A former TCW senior vice president on Monday testified that he refused to turn over a computer thumb drive on the day he was fired because he was trying to keep his “options open.”
TCW has charged the former executive, Jeffrey Mayberry, of conspiring with his boss at TCW, Chief Investment Officer Jeffrey Gundlach, and others to steal trade secrets from the firm. Mr. Mayberry is now a senior official at DoubleLine Capital, the rival money management firm launched by Mr. Gundlach.
The case before the California Superior Court pits TCW Group against Mr. Gundlach and his new firm. TCW is charging that Mr. Gundlach and key associates stole company trade secrets, downloading millions of documents before they were fired in December 2009.
Upon questioning by TCW lawyer Steve Madison, Mr. Mayberry said he wasn't sure that the information on the thumb drive was the property of TCW. Mr. Mayberry said that he felt Mr. Gundlach and Mr. Gundlach's lawyers should determine what should be done with the information.
During his questioning, Mr. Madison continually charged that Mr. Mayberry had used the information to help get DoubleLine off the ground. Mr. Mayberry insisted that on that day, Dec. 4, 2009, DoubleLine did not exist.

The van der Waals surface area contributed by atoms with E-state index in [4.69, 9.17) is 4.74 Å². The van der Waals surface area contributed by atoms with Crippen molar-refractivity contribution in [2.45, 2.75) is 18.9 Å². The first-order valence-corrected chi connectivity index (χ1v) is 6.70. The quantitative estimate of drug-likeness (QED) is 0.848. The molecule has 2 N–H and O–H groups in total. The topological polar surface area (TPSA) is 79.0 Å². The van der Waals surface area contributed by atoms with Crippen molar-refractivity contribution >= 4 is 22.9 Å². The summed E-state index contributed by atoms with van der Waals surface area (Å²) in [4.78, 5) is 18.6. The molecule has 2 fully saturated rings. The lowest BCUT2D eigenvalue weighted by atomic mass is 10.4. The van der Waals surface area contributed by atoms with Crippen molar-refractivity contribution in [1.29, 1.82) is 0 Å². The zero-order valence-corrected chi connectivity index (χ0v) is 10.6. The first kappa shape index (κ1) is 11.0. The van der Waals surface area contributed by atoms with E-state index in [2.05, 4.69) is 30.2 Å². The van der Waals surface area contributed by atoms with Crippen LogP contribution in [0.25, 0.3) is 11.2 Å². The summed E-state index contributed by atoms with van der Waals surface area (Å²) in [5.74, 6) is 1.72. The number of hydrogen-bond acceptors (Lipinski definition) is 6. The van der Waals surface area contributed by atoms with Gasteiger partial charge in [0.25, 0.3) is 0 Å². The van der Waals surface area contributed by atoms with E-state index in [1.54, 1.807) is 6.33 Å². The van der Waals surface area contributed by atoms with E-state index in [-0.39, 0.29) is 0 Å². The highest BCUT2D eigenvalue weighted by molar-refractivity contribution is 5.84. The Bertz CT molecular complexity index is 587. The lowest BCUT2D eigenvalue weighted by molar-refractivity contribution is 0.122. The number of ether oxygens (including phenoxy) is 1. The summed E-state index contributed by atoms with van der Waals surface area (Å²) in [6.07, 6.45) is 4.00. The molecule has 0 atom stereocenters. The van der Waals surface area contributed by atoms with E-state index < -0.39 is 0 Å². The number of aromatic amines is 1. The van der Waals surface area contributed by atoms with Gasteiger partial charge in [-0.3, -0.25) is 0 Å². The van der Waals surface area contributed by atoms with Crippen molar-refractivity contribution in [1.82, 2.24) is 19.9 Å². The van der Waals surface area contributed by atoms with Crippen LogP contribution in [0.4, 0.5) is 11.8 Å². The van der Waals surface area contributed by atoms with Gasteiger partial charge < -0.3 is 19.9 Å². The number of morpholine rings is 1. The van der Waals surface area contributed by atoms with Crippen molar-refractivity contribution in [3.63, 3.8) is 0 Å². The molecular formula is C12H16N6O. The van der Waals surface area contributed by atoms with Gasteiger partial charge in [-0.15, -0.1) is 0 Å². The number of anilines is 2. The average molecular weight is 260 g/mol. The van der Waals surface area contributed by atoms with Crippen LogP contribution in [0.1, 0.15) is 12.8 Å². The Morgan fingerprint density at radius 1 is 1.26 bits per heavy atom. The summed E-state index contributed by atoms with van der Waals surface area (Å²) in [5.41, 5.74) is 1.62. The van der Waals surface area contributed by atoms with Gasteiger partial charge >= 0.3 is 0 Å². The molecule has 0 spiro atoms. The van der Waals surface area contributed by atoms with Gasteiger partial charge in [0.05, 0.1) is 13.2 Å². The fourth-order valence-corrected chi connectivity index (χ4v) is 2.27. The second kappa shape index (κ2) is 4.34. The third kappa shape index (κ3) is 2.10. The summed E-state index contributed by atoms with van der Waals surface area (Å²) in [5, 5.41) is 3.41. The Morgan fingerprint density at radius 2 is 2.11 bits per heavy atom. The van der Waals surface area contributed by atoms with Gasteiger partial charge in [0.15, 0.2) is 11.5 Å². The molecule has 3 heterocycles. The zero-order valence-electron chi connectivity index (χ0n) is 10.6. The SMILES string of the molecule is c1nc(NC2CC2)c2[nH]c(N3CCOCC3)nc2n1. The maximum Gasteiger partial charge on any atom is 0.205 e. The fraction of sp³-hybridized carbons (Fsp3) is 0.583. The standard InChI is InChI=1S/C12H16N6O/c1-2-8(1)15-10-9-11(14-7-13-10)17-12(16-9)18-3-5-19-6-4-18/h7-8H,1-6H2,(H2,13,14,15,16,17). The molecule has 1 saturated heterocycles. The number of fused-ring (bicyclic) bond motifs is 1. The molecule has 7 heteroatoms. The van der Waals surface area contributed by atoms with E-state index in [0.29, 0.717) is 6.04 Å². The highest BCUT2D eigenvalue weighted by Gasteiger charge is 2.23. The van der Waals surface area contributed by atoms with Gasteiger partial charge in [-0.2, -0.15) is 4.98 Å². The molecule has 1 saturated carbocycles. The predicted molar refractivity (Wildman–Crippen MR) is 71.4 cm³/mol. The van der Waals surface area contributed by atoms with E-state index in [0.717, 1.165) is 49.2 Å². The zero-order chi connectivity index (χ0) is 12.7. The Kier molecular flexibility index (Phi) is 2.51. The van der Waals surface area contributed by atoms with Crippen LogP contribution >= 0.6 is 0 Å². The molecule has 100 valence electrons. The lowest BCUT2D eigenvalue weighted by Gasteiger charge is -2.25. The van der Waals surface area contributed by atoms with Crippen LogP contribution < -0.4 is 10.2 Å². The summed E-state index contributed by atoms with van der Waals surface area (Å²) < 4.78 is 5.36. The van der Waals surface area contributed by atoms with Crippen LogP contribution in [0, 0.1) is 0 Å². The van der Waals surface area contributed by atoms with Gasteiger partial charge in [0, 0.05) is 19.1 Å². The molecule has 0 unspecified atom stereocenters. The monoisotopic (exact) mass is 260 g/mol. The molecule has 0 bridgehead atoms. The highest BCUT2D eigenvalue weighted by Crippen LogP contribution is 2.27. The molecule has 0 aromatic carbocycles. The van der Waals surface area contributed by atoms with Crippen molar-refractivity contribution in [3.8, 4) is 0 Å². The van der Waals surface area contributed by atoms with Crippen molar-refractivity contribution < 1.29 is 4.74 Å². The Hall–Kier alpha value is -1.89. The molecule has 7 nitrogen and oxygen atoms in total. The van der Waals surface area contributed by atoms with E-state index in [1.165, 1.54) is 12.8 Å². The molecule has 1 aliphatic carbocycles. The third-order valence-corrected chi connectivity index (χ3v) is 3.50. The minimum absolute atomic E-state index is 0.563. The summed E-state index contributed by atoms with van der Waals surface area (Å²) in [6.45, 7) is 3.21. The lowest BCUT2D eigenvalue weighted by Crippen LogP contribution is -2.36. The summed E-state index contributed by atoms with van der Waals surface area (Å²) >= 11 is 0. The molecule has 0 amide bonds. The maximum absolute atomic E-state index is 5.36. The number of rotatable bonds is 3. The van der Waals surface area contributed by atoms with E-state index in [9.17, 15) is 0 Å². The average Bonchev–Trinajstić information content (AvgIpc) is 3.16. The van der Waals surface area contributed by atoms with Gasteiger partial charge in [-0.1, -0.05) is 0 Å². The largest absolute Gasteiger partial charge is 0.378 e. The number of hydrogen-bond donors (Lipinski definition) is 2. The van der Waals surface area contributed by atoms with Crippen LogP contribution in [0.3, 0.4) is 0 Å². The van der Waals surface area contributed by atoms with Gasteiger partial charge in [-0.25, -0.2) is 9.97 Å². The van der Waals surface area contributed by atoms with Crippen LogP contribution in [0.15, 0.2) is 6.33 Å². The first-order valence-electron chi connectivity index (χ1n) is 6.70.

Mr. Mayberry also testified that on an earlier occasion, Sept. 3, 2009, he was told to download information by his immediate supervisor, Managing Director Cris Santa Ana, before a meeting between Mr. Gundlach and TCW CEO Marc Stern. Mr. Mayberry said there was concern that Mr. Gundlach would be fired that day, and he was told by Mr. Santa Ana to download the information in case it was needed later. Mr. Santa Ana also now works at DoubleLine.
Mr. Mayberry's testimony is expected to continue on Tuesday.
Earlier Monday, a former TCW analyst denied in court that she knew anything about plans by Mr. Gundlach to leave the firm and start a rival money management firm.
The analyst, Rachel Cody, said computer chats she had about breaking away from TCW with key members of TCW's mortgage-based securities team as well as friends outside the company were not based on any plans. They were “only rumors,” she said.
Mr. Gundlach is countersuing for more than $500 million in back wages. He maintains he had no interest in leaving TCW before June 2009, when TCW Chief Executive Marc Stern returned to the company and Mr. Gundlach started fearing he might be fired.
TCW lawyers are trying to prove that Mr. Gundlach, who led the mortgage-backed securities team, was planning to leave TCW and start his own firm months before then.
During Ms. Cody's questioning, TCW lawyer Mr. Madison presented to the jury a February 2009 computer chat between an unidentified TCW employee and Ms. Cody, discussing a lease for office space for a new company that would be headed by Mr. Gundlach.
Ms. Cody, who now works for DoubleLine, insisted she had no knowledge that an actual break from TCW was planned.